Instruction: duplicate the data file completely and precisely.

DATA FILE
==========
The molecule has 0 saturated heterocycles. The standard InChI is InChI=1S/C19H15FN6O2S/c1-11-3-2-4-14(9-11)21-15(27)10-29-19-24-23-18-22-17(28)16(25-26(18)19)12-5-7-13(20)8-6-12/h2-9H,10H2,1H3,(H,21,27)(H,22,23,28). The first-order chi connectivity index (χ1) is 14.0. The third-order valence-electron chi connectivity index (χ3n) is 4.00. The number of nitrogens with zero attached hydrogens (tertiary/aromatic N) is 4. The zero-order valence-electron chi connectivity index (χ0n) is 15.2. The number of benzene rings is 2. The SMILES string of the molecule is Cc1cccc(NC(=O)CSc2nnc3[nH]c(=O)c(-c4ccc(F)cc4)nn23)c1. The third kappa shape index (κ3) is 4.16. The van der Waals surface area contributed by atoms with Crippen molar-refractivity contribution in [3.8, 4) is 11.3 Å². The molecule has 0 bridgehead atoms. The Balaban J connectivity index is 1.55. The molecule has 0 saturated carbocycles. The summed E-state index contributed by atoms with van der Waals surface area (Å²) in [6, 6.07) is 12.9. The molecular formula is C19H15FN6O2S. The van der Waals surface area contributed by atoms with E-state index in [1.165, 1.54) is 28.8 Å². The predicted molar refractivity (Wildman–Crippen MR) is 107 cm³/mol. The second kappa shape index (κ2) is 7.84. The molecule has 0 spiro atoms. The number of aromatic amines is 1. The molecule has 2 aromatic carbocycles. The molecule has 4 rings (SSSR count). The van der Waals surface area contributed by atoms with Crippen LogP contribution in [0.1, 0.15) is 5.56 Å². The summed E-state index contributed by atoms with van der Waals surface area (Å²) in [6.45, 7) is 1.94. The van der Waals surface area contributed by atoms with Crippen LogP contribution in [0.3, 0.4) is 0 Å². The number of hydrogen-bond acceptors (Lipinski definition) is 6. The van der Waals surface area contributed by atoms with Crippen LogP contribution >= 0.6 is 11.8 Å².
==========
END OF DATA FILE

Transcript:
The molecule has 0 saturated heterocycles. The standard InChI is InChI=1S/C19H15FN6O2S/c1-11-3-2-4-14(9-11)21-15(27)10-29-19-24-23-18-22-17(28)16(25-26(18)19)12-5-7-13(20)8-6-12/h2-9H,10H2,1H3,(H,21,27)(H,22,23,28). The first-order chi connectivity index (χ1) is 14.0. The third-order valence-electron chi connectivity index (χ3n) is 4.00. The number of nitrogens with zero attached hydrogens (tertiary/aromatic N) is 4. The zero-order valence-electron chi connectivity index (χ0n) is 15.2. The number of benzene rings is 2. The SMILES string of the molecule is Cc1cccc(NC(=O)CSc2nnc3[nH]c(=O)c(-c4ccc(F)cc4)nn23)c1. The third kappa shape index (κ3) is 4.16. The van der Waals surface area contributed by atoms with Crippen molar-refractivity contribution in [3.8, 4) is 11.3 Å². The molecule has 0 bridgehead atoms. The Balaban J connectivity index is 1.55. The molecule has 0 saturated carbocycles. The summed E-state index contributed by atoms with van der Waals surface area (Å²) in [6, 6.07) is 12.9. The molecular formula is C19H15FN6O2S. The van der Waals surface area contributed by atoms with E-state index in [1.165, 1.54) is 28.8 Å². The predicted molar refractivity (Wildman–Crippen MR) is 107 cm³/mol. The second kappa shape index (κ2) is 7.84. The molecule has 0 spiro atoms. The number of aromatic amines is 1. The molecule has 2 aromatic carbocycles. The molecule has 4 rings (SSSR count). The van der Waals surface area contributed by atoms with Crippen LogP contribution in [0.1, 0.15) is 5.56 Å². The summed E-state index contributed by atoms with van der Waals surface area (Å²) in [6.45, 7) is 1.94. The van der Waals surface area contributed by atoms with Crippen LogP contribution in [0.3, 0.4) is 0 Å². The number of hydrogen-bond acceptors (Lipinski definition) is 6. The van der Waals surface area contributed by atoms with Crippen LogP contribution >= 0.6 is 11.8 Å².